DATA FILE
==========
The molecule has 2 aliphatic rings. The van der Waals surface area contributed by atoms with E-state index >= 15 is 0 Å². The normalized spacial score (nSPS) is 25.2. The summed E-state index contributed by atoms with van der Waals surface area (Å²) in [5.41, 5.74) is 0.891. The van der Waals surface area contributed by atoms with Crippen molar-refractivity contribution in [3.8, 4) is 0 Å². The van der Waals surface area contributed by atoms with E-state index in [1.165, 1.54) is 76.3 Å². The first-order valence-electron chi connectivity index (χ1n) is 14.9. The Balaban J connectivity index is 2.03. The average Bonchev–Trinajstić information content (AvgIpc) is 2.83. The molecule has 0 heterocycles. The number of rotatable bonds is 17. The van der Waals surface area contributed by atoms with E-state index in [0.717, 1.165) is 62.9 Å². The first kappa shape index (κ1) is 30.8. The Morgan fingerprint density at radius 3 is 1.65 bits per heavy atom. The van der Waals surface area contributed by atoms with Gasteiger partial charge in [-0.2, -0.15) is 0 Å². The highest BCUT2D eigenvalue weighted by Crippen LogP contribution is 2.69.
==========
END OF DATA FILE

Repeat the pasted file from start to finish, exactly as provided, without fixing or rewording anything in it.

The molecule has 2 aliphatic rings. The van der Waals surface area contributed by atoms with E-state index >= 15 is 0 Å². The normalized spacial score (nSPS) is 25.2. The summed E-state index contributed by atoms with van der Waals surface area (Å²) in [5.41, 5.74) is 0.891. The van der Waals surface area contributed by atoms with Crippen molar-refractivity contribution in [3.8, 4) is 0 Å². The van der Waals surface area contributed by atoms with E-state index in [1.165, 1.54) is 76.3 Å². The first-order valence-electron chi connectivity index (χ1n) is 14.9. The Balaban J connectivity index is 2.03. The average Bonchev–Trinajstić information content (AvgIpc) is 2.83. The molecule has 0 heterocycles. The number of rotatable bonds is 17. The van der Waals surface area contributed by atoms with E-state index in [0.717, 1.165) is 62.9 Å². The first kappa shape index (κ1) is 30.8. The Morgan fingerprint density at radius 3 is 1.65 bits per heavy atom. The van der Waals surface area contributed by atoms with Gasteiger partial charge in [-0.2, -0.15) is 0 Å². The highest BCUT2D eigenvalue weighted by Crippen LogP contribution is 2.69.